Book Tuesday: The DUFF: Designated Ugly Fat Friend


Title: The DUFF: Designated Ugly Fat Friend
Author: Kody Keplinger
Genre: YA
Publisher: Little Brown/Poppy
Publication Date: September 7, 2010
Pages: 280

Seventeen-year-old Bianca Piper is cynical and loyal, and she doesn’t think she’s the prettiest of her friends by a long shot. She’s also way too smart to fall for the charms of man-slut and slimy school hottie Wesley Rush. In fact, Bianca hates him. And when he nicknames her “the Duff,” she throws her Coke in his face.

But things aren’t so great at home right now, and Bianca is desperate for a distraction. She ends up kissing Wesley. Worse, she likes it. Eager for escape, Bianca throws herself into a closeted enemies-with-benefits relationship with him.

Until it all goes horribly awry. It turns out Wesley isn’t such a bad listener, and his life is pretty screwed up, too. Suddenly Bianca realizes with absolute horror that she’s falling for the guy she thought she hated more than anyone.

This book.  I remember it popping up on my Goodreads suggestions page a while ago and I was intruged, but then like so many other books I get recommended, I added it to my TBR pile and soon forgot about it.  WHY DID I DO THAT?!

Bianca is out with her friends one night when she is approached by Wesley Rush.  The hottest boy in school who also happens to be the biggest man whore around.  He strikes up a conversation and informs her that she is the DUFF of her group of friends and he’s only talking to her because it will make him look good to her friend that he is interested in hooking up with.  Bianca promptly responds, and rightly so, by throwing a cherry coke in his face.  However, stress at home and with her friends cause her to surprisingly find distraction and comfort in Wesley, even though she still loathes him (something she reminds him of any chance she gets).  Her feelings however start to grow and she’s faced with the scary realization that she might be falling for the guy she is supposed to hate.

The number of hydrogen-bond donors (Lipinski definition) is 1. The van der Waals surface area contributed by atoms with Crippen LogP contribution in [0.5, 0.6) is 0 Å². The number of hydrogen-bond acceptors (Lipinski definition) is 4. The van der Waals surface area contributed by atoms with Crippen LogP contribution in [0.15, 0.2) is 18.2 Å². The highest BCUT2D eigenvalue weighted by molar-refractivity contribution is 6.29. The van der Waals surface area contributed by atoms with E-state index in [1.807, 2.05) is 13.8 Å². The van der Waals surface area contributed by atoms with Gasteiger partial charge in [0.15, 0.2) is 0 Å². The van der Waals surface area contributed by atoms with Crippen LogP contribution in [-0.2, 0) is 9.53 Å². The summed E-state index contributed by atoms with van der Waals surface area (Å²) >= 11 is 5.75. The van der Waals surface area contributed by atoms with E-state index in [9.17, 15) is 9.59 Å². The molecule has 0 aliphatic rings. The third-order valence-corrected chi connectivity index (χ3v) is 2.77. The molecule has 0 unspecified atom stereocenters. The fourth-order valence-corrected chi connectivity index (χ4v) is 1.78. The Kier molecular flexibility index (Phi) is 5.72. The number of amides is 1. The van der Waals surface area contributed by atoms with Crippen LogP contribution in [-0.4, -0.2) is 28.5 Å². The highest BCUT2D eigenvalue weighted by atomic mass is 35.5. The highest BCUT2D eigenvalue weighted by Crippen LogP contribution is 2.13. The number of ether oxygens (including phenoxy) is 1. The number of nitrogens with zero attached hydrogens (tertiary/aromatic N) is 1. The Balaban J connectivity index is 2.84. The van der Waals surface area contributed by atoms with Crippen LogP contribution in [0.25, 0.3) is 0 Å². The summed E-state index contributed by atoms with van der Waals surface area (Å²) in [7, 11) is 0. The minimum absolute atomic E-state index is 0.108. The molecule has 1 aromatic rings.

I expected this book to be a typical, trite, high school YA novel, but it was so much more than that.  It dealt with some major heavy issues that I wasn’t expecting and it seemed really mature for its genre.  Bianca was such a great MC with a very dry, sarcastic sense of humor and view of life.  I loved her one liners and her relationship with Wesley.

“Your sense of humor needs some work, then,” Wesley suggested. “Most girls find my jokes charming.”
“Those girls must have IQs low enough to trip over.”  

You could really relate with her on a lot of things.  Casey and Jessica, Bianca’s best friends were the kind of friends you hope to have in life.  They were great contrasts to Bianca’s sourness and kept her from becoming too cynical of life.  Wesley was a bit predictable, but still very likable.  I loved that there was a lot more to him than people saw.  His relationship with his sister Amy was great.

Bianca and Wesley’s relationship was really interesting to see develop because I felt they were acting more like people in their twenties rather than high school.  Their approach to love and relationships seemed rather mature, but if you think about their family lives, it was understandable.  Speaking of family life, some of it got quite dark at times, which was completely unexpected.  In fact a lot of the plot dealt with Bianca’s family life which wasn’t what I was expecting based on the description.  I loved it though because it just went to show nobody is perfect.

I finished this book in three hours and while I was reading it, my friend Jess texted me.  She had read the book the night before and we were obsessing.  Of course we made plans to see the movie because well DUH, although from the trailer, I knew they had changed things drastically from the book.  We did enjoy it, but it was a completely different story.  I don’t know why they bothered calling it The Duff when they kept practically nothing from the book.  If you take it as a completely separate entity though, it’s a cute HS movie–just don’t go in there expecting the same plot.

This book was really great and touched a lot on so many issues young girls go through–self esteem, peer pressure, relationships, family dynamics, finding yourself–hell, it’s things even adults still go through.  Pick this one up if you’ve ever felt like the DUFF which, if you’re a normal human being, everyone has at some point in their lives.  And you know what? It’s totally ok.



  1. […] similar themes to The DUFF, this book will make you realize that nobody is perfect and to embrace those imperfections.  […]

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